Well-designed piece of smartphone hardware running a decent OS
There isn't the app ecosystem of the big two competitors but we can see the BlackBerry Z30 as a useful compromise of the needs of businesses that rely on BlackBerry's security model, and users who'd like something with the touchscreen power of iPhone-based handsets. This big handset deserves to win friends from anyone that can value its secure and robust features.
Unparalleled photo & video quality, Lots of manual controls
With so much versatility behind it, like its various shooting modes and useful lossless zoom, it'll be hard for consumers to not consider this handset. However, its $300 on-contract price point slows its momentum down, seeing that it's still widely viewed as a pricey thing - and that's despite the fact that the 32GB iPhone 5 is priced the same. If we had to best describe this, it's essentially a Nokia Lumia 920 with a 41-megapixel camera. Sounds pretty accurate, right?
Brings a number of new software features
Better yet, it's Nokia that has delivered one last time. It's not the fact that they may never do it again that makes the Luma 1020 special. And it's definitely not why we're heaping praise on the phone. On their way out, Nokia are looking back at a lifetime of achievement. One last view from the top.
Capable of taking phenomenal photos
The Nokia Lumia 1020 faces an uphill battle: Not only is it competing against heavyweights such as the Galaxy S4 and iPhone 5, but it is also fighting against the stigma surrounding the Windows Phone OS. The Lumia 1020 is an excellent phone with one of the best all-around cameras out there, but its AT&T exclusivity and older hardware make it a hard sell. If you're an AT&T customer who has been curious about Windows Phone, I strongly urge you to pick up the Lumia 1020.
Fantastic camera, brilliant way of handling zoom
Take the very good Nokia Lumia 920 and graft the Nokia PureView 41 megapixel camera onto the back and you've got the Nokia Lumia 1020. Even better, tweak it with second generation image stabilization, some brilliant image processing software and handy image editing tools and you've got a camera that matches or beats most point and shoots and some DSLR cameras, despite the smaller lens.
Largest display in a Nokia Lumia phone so far
The Nokia Lumia 625 comes with a fairly large 4.7" display and 4G LTE on a budget, but there are a few things that hold it down. We like the smooth performance and the fun colors, but the low-res display seems out of place on today's market. Moreover, the average camera and limiting 512MB of RAM are all considerable downsides.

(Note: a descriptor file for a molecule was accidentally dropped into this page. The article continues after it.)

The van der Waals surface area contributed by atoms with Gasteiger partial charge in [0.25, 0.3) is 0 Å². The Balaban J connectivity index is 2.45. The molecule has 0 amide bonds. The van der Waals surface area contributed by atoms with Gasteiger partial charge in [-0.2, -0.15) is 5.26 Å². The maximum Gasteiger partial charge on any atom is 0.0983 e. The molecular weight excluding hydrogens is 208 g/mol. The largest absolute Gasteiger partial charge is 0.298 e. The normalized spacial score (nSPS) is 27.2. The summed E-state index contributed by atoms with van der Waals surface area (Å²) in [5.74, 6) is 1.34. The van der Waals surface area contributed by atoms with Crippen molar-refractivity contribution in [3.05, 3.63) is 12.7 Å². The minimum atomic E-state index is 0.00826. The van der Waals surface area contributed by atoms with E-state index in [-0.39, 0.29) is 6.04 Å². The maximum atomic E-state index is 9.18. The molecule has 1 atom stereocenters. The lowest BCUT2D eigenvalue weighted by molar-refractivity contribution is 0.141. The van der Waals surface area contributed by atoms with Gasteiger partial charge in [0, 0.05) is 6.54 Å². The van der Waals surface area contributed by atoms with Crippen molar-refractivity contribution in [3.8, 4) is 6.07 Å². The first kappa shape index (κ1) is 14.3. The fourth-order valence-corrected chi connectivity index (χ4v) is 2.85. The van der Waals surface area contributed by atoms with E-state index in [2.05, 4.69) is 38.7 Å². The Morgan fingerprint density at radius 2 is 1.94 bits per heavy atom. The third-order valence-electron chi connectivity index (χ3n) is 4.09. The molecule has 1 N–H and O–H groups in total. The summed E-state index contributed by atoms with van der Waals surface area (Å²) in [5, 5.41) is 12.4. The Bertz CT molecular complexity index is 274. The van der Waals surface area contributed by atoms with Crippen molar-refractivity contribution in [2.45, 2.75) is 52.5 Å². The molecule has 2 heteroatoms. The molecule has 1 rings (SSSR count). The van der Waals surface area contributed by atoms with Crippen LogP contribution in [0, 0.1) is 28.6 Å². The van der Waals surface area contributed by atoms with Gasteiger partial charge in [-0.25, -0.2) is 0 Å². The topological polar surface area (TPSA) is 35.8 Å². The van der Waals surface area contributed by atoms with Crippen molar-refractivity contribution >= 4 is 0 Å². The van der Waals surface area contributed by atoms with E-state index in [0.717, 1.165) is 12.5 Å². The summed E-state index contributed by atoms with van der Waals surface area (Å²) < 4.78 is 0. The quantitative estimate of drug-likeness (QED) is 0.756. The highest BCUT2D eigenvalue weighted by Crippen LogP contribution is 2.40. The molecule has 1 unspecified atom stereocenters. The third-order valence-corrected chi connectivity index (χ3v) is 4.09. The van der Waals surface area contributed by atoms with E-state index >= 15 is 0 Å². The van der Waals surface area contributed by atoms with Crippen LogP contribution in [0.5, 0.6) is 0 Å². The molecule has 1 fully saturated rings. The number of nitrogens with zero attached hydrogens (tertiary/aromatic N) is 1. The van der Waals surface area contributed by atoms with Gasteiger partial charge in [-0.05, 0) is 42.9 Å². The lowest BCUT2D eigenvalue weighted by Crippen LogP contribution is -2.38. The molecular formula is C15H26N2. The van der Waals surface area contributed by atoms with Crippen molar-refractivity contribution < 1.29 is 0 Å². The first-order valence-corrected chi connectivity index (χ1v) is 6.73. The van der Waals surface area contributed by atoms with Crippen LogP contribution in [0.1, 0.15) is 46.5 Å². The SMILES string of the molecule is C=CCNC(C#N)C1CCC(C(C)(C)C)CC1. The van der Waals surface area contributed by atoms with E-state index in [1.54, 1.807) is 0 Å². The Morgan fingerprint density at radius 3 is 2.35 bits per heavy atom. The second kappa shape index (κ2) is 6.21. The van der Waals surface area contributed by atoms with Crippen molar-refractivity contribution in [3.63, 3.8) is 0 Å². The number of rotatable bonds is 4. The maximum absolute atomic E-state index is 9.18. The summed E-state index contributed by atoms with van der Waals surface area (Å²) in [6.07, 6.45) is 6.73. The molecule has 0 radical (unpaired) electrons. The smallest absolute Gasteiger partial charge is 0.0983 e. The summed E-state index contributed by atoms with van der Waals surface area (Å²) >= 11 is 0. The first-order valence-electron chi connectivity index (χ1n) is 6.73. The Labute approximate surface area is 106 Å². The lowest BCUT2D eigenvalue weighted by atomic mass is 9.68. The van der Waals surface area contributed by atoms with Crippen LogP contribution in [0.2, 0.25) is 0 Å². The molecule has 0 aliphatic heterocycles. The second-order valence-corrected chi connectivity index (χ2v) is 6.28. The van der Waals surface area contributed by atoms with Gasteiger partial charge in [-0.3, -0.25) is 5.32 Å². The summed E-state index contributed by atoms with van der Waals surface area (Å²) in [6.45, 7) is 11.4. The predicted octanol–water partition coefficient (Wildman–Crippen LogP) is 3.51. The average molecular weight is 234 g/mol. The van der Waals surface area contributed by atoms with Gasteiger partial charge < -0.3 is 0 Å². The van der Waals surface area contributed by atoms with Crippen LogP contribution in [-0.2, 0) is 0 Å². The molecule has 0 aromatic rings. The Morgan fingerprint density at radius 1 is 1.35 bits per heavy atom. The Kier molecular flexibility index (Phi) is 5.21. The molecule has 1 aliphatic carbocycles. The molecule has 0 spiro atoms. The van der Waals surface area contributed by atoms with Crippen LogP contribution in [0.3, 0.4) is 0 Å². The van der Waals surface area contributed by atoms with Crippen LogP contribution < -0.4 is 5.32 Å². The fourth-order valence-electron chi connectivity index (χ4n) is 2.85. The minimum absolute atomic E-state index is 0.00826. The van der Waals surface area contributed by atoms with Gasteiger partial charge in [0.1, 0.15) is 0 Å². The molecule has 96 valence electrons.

Free lifetime voice-guided navigation
Yes, phones like the Lumia 625 are all about the right balance between price and equipment. The Finns are not exactly keeping it a secret - the marketing of the 625 is riding on the big screen and affordability. At a little north of £200, the Lumia 625 is targeting users who would go for the screen estate regardless of the compromise they'll need to make elsewhere.
Good value, Decent performance
The Nokia Lumia 625 is one of the cheapest 4G phones you can get. It's colourful, stylish and has the same Windows Phone 8 OS as other Lumia phones. However, the screen is disappointingly low in resolution. With a 720p screen this would be a corker. In its current form this is a cheap 4G smartphone that's not quite the finished article.
Solid design and build, it has a big display if that's what you crave
Even though the 625 is all about budget, it's a long way removed from its precursor, the Lumia 925, and the love we have for it feels proportionally distant. We love the Lumia 925, but we can't say we love the Lumia 625 so openly.
Bargain price, Colourful, changeable shells
It's easy to be impressed with the Nokia Lumia 625 thanks to its colourful, replaceable shells, stellar performance and great build quality. The qualms with Windows Phone 8 are still lingering, though this could easily be sorted with a few high profile app release.
We can even forgive the middling, low-res screen just because the device is priced at the low-end of the market.
Smooth and snappy performance
With the Lumia 925, Nokia has created a charming device. It's a good-looking, thin and light smartphone that even features an aluminim frame to give it a premium taste. But thankfully, there's more than great design that the Nokia Lumia 925 can offer you. The handset features a sizable display of above-average quality, as well as a wonderful camera that will not only take great photos, but will also let you play with some fun features courtesy of the Nokia Smart Cam app.